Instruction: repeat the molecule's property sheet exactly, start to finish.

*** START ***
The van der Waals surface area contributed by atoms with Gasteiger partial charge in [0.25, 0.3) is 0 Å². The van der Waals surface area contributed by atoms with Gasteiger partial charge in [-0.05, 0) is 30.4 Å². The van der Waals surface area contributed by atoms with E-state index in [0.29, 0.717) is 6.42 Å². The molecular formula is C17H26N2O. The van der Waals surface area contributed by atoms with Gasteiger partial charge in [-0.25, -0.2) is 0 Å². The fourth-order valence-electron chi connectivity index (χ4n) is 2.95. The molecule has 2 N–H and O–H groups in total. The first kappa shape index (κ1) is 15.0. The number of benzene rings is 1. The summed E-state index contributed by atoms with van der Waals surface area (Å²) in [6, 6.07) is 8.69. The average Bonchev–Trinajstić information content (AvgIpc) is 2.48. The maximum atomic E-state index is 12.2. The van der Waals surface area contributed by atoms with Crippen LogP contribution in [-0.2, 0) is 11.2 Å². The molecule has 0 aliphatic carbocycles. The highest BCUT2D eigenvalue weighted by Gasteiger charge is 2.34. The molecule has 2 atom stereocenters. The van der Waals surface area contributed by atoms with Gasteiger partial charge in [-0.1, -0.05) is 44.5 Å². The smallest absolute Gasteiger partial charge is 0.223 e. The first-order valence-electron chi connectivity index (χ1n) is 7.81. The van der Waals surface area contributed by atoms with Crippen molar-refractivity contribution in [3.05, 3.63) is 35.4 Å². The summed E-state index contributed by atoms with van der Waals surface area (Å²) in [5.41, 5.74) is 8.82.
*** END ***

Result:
The van der Waals surface area contributed by atoms with Gasteiger partial charge in [0.25, 0.3) is 0 Å². The van der Waals surface area contributed by atoms with Gasteiger partial charge in [-0.05, 0) is 30.4 Å². The van der Waals surface area contributed by atoms with E-state index in [0.29, 0.717) is 6.42 Å². The molecular formula is C17H26N2O. The van der Waals surface area contributed by atoms with Gasteiger partial charge in [-0.25, -0.2) is 0 Å². The fourth-order valence-electron chi connectivity index (χ4n) is 2.95. The molecule has 2 N–H and O–H groups in total. The first kappa shape index (κ1) is 15.0. The number of benzene rings is 1. The summed E-state index contributed by atoms with van der Waals surface area (Å²) in [6, 6.07) is 8.69. The average Bonchev–Trinajstić information content (AvgIpc) is 2.48. The maximum atomic E-state index is 12.2. The van der Waals surface area contributed by atoms with Crippen LogP contribution in [-0.2, 0) is 11.2 Å². The molecule has 0 aliphatic carbocycles. The highest BCUT2D eigenvalue weighted by Gasteiger charge is 2.34. The molecule has 2 atom stereocenters. The van der Waals surface area contributed by atoms with Gasteiger partial charge in [-0.1, -0.05) is 44.5 Å². The smallest absolute Gasteiger partial charge is 0.223 e. The first-order valence-electron chi connectivity index (χ1n) is 7.81. The van der Waals surface area contributed by atoms with Crippen molar-refractivity contribution in [3.05, 3.63) is 35.4 Å². The summed E-state index contributed by atoms with van der Waals surface area (Å²) in [5.41, 5.74) is 8.82.